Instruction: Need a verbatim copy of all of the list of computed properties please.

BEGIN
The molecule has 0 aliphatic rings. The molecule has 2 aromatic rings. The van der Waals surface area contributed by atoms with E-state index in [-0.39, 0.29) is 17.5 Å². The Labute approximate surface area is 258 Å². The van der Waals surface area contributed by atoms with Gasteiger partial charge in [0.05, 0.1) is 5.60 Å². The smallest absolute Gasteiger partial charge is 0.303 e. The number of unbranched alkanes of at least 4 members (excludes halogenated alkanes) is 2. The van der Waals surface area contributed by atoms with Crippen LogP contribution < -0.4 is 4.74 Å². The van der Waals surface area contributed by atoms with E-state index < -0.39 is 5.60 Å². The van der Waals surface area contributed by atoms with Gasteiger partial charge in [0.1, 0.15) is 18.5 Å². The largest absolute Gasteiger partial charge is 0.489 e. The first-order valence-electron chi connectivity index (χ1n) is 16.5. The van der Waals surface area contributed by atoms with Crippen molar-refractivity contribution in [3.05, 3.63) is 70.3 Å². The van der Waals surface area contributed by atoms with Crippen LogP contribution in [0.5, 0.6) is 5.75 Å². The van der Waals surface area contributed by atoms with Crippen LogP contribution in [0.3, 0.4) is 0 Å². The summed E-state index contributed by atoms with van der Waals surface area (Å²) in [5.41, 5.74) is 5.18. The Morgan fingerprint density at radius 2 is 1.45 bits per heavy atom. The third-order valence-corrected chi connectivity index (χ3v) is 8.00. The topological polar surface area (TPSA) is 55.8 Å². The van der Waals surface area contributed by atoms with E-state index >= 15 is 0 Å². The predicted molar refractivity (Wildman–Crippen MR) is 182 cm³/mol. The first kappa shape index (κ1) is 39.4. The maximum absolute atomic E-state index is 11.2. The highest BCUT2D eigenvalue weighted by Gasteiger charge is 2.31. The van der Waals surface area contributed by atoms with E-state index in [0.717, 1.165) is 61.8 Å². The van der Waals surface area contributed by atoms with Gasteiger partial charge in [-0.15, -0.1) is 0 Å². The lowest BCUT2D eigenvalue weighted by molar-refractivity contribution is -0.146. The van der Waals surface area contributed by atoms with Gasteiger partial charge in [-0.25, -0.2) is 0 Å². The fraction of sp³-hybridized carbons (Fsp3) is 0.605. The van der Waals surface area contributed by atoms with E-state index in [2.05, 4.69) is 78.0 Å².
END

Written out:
The molecule has 0 aliphatic rings. The molecule has 2 aromatic rings. The van der Waals surface area contributed by atoms with E-state index in [-0.39, 0.29) is 17.5 Å². The Labute approximate surface area is 258 Å². The van der Waals surface area contributed by atoms with Gasteiger partial charge in [0.05, 0.1) is 5.60 Å². The smallest absolute Gasteiger partial charge is 0.303 e. The number of unbranched alkanes of at least 4 members (excludes halogenated alkanes) is 2. The van der Waals surface area contributed by atoms with Crippen LogP contribution < -0.4 is 4.74 Å². The van der Waals surface area contributed by atoms with E-state index < -0.39 is 5.60 Å². The van der Waals surface area contributed by atoms with Gasteiger partial charge in [0.1, 0.15) is 18.5 Å². The largest absolute Gasteiger partial charge is 0.489 e. The first-order valence-electron chi connectivity index (χ1n) is 16.5. The van der Waals surface area contributed by atoms with Crippen molar-refractivity contribution in [3.05, 3.63) is 70.3 Å². The van der Waals surface area contributed by atoms with Crippen LogP contribution in [0.5, 0.6) is 5.75 Å². The van der Waals surface area contributed by atoms with Crippen LogP contribution in [0.3, 0.4) is 0 Å². The summed E-state index contributed by atoms with van der Waals surface area (Å²) in [5.41, 5.74) is 5.18. The Morgan fingerprint density at radius 2 is 1.45 bits per heavy atom. The third-order valence-corrected chi connectivity index (χ3v) is 8.00. The topological polar surface area (TPSA) is 55.8 Å². The van der Waals surface area contributed by atoms with E-state index >= 15 is 0 Å². The predicted molar refractivity (Wildman–Crippen MR) is 182 cm³/mol. The first kappa shape index (κ1) is 39.4. The maximum absolute atomic E-state index is 11.2. The highest BCUT2D eigenvalue weighted by Gasteiger charge is 2.31. The van der Waals surface area contributed by atoms with E-state index in [0.717, 1.165) is 61.8 Å². The van der Waals surface area contributed by atoms with Gasteiger partial charge in [-0.15, -0.1) is 0 Å². The lowest BCUT2D eigenvalue weighted by molar-refractivity contribution is -0.146. The van der Waals surface area contributed by atoms with Gasteiger partial charge in [-0.25, -0.2) is 0 Å². The fraction of sp³-hybridized carbons (Fsp3) is 0.605. The van der Waals surface area contributed by atoms with E-state index in [2.05, 4.69) is 78.0 Å².